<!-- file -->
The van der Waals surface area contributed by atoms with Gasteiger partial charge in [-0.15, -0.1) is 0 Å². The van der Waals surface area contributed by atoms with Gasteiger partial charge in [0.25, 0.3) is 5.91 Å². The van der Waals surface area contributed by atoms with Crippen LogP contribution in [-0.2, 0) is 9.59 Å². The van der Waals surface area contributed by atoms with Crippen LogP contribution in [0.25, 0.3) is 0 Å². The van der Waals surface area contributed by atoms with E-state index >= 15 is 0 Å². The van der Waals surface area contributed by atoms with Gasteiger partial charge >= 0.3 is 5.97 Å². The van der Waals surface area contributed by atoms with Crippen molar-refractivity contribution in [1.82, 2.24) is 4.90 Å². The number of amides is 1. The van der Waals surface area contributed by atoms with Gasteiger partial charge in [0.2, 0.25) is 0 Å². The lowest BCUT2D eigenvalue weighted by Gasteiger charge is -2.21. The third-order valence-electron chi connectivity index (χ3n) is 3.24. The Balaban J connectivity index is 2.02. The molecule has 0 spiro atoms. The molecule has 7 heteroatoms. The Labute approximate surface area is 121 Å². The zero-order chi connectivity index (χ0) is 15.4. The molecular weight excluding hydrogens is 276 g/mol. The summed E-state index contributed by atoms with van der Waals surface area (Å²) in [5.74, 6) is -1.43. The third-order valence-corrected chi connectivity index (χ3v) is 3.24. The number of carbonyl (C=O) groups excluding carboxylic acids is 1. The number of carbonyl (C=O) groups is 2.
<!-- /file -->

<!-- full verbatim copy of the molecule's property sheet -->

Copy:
The van der Waals surface area contributed by atoms with Gasteiger partial charge in [-0.15, -0.1) is 0 Å². The van der Waals surface area contributed by atoms with Gasteiger partial charge in [0.25, 0.3) is 5.91 Å². The van der Waals surface area contributed by atoms with Crippen LogP contribution in [-0.2, 0) is 9.59 Å². The van der Waals surface area contributed by atoms with Crippen LogP contribution in [0.25, 0.3) is 0 Å². The van der Waals surface area contributed by atoms with E-state index >= 15 is 0 Å². The van der Waals surface area contributed by atoms with Gasteiger partial charge >= 0.3 is 5.97 Å². The van der Waals surface area contributed by atoms with Crippen molar-refractivity contribution in [1.82, 2.24) is 4.90 Å². The number of amides is 1. The van der Waals surface area contributed by atoms with Gasteiger partial charge in [0.2, 0.25) is 0 Å². The lowest BCUT2D eigenvalue weighted by Gasteiger charge is -2.21. The third-order valence-electron chi connectivity index (χ3n) is 3.24. The Balaban J connectivity index is 2.02. The molecule has 0 spiro atoms. The molecule has 7 heteroatoms. The Labute approximate surface area is 121 Å². The zero-order chi connectivity index (χ0) is 15.4. The molecular weight excluding hydrogens is 276 g/mol. The summed E-state index contributed by atoms with van der Waals surface area (Å²) in [5.74, 6) is -1.43. The third-order valence-corrected chi connectivity index (χ3v) is 3.24. The number of carbonyl (C=O) groups excluding carboxylic acids is 1. The number of carbonyl (C=O) groups is 2.